It is a hot afternoon—it always was a hot afternoon, it seems to me at this distance—and scores of thousands of sheep are being hauled, and bullied, and


  ― 78 ―
cursed, and cajoled into the yards, and from pen to pen. There is a decided substratum of sound—the ceaseless, senseless bleating of sheep, low and unvarying; above this the “yap, yap, yap” of the men and boys, the sharp barking of the dogs, and the lowing of the cattle in the high yards beyond. Over all, the dust and the sun—a burning, yellow sun, and a rolling cloud of powdery dust—and everywhere in the air the taint of sheep, the pungent smell of the beasts, and the taste of them if you open your lips to breathe. It is a great time for several of the boys of Waddy; it means half a day from school and the opportunity of earning a shilling or two playing at work. Every healthy boy in the township is ambitious to be a drover, and have a black pipe, a wonderful horse, and a fabulous dog. Working at the yards is an approach to the ideal, and confers a dignity obtainable in no other way. To the boys penned in the stuffy little drunken schoolhouse the others who have a job at the yards are kings, and objects of an envy unspeakable. They command humble service, and awe, and admiration always.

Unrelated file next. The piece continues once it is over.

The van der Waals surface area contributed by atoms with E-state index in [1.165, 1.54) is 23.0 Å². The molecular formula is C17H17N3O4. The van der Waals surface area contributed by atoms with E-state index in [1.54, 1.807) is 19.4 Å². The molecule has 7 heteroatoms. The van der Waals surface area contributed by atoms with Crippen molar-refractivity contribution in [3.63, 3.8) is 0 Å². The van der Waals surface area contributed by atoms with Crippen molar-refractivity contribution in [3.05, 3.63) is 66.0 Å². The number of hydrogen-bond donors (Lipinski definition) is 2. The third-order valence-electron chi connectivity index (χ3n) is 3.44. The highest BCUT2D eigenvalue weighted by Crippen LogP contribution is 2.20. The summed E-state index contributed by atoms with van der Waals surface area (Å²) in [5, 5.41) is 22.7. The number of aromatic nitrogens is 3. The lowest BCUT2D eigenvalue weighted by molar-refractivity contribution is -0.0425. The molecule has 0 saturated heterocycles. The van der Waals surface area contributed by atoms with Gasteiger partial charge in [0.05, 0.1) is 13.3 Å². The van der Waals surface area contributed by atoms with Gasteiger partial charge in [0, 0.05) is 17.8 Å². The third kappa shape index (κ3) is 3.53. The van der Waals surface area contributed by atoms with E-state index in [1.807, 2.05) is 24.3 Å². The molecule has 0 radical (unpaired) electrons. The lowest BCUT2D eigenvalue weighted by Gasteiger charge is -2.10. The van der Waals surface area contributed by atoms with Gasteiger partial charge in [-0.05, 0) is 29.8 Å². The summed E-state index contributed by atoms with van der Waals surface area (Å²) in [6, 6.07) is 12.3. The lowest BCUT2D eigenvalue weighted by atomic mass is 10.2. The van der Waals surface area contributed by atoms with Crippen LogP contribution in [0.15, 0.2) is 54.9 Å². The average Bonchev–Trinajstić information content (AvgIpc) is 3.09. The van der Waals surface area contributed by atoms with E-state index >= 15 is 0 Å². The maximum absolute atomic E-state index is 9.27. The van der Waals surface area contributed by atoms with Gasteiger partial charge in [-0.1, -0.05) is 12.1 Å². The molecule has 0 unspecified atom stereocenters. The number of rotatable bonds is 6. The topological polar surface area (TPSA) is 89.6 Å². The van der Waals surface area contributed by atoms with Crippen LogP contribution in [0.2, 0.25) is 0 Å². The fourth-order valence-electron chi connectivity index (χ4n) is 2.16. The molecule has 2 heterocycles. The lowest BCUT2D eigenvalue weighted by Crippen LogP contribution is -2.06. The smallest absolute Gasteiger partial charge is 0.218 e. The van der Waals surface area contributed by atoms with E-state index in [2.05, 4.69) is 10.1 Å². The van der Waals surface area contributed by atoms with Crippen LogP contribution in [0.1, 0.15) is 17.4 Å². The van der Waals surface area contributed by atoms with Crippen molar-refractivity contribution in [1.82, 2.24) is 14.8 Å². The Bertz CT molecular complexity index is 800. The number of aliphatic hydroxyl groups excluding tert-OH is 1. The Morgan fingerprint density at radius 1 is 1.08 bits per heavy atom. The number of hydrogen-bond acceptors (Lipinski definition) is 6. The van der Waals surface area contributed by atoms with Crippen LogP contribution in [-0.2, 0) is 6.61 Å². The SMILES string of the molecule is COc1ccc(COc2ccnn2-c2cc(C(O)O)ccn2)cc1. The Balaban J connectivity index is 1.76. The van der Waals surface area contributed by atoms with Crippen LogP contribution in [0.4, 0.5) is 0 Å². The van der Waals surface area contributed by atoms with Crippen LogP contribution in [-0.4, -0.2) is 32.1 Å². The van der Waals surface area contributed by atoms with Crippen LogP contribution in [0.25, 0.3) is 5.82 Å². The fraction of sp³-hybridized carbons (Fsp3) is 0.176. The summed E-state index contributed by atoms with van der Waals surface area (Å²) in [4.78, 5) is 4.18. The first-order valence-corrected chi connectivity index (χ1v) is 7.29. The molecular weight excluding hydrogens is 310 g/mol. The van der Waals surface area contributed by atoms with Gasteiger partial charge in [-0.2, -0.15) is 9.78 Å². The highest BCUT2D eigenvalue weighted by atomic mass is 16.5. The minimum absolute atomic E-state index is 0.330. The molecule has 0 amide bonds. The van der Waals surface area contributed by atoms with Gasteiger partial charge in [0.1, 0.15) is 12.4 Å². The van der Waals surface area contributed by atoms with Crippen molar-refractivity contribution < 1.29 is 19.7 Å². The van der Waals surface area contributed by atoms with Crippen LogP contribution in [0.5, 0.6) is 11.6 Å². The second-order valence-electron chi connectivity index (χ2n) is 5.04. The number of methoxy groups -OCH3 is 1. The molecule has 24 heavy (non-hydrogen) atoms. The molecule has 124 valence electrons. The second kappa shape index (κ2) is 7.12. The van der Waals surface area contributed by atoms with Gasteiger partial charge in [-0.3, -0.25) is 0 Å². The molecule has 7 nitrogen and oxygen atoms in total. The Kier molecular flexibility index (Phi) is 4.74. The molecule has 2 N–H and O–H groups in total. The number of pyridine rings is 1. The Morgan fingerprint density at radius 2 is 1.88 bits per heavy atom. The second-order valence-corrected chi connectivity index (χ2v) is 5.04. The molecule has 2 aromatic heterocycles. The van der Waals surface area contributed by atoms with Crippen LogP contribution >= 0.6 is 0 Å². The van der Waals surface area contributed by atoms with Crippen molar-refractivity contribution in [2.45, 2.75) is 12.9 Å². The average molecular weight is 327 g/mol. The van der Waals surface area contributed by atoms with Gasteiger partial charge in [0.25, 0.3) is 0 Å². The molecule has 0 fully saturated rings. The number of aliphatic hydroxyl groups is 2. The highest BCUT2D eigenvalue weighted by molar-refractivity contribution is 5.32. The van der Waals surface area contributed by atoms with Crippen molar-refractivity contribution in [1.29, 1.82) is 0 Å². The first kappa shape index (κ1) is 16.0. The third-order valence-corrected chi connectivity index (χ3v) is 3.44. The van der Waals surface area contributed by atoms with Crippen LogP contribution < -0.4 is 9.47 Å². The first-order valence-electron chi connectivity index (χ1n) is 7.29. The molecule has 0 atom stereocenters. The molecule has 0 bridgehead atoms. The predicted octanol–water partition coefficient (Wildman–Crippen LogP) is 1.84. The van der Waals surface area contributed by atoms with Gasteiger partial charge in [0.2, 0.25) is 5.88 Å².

With treasured whips, home-made of many fragments, the boys are busy helping with the drafting and penning of the cattle, or, coated half an inch deep with yellow dust, they are rushing the sheep up and down, bleary black patches indicating where their eyes may be, and muddy circles the probable situation of their mouths. It is hot, hard work, but, oh! the


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glory of it, and the pride of walking home with money in one's pockets, and covered with heaped-up, honourable dirt!

On sale-day the Drovers' Arms is hemmed in with conveyances of all sorts and sizes, each with a sober horse or two tethered to a wheel, dreaming with drooped heads under the scorching sun, or patiently foraging for the last oat in the corner of the feed-box. The heat is the same, so are the dust and the smells, but the noises of yesterday are supplemented by the continuous rattle of the auctioneers' voices. Over the simmering stew sound the voices like the crackling of gum-twigs in an open fire:—

“Fo'rteen fi'! fo'rteen fi'! fo'rteen fi'!”
“All done eighteen, done eighteen, done eighteen!”
“Fo'r pounds, I'm bid. Fo'r two six! fo'r two six!”